Swedish prosecutors say they've identified man who assassinated prime minister in 1986

Prosecutors in Sweden on Wednesday announced they have identified the man they believe assassinated Prime Minister Olof Palme in 1986, an unsolved case that has been the subject of speculation and conspiracy theories for decades.

At a Wednesday press conference in Stockholm, chief prosecutor Krister Petersson said investigators believe the assassin to have been Stig Engström, a graphic designer who gave a witness statement to police at the scene of the assassination, according to NPR.

Engström, who died in 2000, was commonly known as “the Skandia man” after the insurance company where he worked, due to Swedish media’s practice of not identifying criminal suspects by name.


"Because the person is dead, I cannot bring charges against him and have decided to close the investigation," Petersson said in the conference. "How he acted was how we believe the murderer would have acted.”

Palme was shot in the back on a downtown Stockholm street on Feb. 28, 1986, after leaving a movie theater with his wife, Lisbet. Both Lisbet and Palme’s son Marten identified a man named Christer Petterson, no relation to the prosecutor, as the gunman. Petterson was convicted in 1989, but the conviction was overturned a year later.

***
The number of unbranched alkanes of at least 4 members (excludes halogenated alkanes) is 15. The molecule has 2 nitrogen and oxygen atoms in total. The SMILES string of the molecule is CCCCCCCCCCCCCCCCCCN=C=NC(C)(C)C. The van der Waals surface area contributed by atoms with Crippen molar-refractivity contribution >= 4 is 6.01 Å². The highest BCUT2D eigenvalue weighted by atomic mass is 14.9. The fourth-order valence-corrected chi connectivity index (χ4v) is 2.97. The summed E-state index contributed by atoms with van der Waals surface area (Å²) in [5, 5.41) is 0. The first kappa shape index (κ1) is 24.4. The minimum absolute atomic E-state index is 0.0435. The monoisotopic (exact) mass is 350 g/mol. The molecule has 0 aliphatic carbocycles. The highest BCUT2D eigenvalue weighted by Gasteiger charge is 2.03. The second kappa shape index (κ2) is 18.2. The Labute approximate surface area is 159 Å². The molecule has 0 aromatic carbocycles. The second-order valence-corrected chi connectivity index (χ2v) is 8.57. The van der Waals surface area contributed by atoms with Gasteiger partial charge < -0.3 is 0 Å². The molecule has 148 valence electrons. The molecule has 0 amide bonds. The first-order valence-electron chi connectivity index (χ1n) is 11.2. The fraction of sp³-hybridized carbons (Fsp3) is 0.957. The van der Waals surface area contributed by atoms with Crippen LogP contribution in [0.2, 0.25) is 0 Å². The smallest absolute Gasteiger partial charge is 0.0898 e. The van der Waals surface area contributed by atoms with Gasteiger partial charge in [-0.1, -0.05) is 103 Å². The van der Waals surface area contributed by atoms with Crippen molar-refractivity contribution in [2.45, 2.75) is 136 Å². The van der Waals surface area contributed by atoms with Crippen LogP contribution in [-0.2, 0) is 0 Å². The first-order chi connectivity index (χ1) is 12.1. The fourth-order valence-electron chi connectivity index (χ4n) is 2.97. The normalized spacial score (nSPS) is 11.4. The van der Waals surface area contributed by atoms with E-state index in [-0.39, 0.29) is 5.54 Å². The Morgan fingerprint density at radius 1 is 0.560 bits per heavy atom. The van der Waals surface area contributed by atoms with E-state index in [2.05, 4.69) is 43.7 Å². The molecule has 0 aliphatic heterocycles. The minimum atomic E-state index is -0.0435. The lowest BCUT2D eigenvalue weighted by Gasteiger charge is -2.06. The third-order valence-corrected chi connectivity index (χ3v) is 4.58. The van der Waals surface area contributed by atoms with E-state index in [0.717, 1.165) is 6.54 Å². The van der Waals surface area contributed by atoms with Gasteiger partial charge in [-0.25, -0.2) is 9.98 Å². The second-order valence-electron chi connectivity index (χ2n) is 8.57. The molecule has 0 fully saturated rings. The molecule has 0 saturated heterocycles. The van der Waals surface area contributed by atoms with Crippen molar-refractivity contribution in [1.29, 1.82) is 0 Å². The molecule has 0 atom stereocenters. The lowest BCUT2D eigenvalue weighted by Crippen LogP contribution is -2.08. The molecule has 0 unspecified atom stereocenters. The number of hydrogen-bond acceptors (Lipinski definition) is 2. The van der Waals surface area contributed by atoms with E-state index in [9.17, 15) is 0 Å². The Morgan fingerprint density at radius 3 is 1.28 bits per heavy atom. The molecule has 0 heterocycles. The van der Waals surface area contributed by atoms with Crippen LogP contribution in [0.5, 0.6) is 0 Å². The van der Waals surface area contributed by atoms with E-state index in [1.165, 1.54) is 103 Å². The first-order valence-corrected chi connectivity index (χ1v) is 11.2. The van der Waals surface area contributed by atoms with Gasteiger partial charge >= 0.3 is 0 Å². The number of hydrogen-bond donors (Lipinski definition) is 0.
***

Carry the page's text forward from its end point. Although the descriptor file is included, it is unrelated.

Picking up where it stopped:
Due to Palme’s opposition to authoritarian regimes and frequent criticisms of U.S. Cold War policy, various international groups and agencies have been theorized as involved in his assassination, including the CIA, apartheid South Africa, agents of far-right Chilean dictator Augusto Pinochet and Kurdish separatists.

Engström, however, has been frequently named as a potential suspect before, including by journalist Thomas Petterson. Petterson told The New York Times in 2018 that Engström, a military veteran and shooting hobbyist, would have been familiar with the gun used to kill Palme.

Petterson told the newspaper Engström had "the right timing, the right clothing ... unique information" and "a deep political interest and a deep anti-Palme sentiment."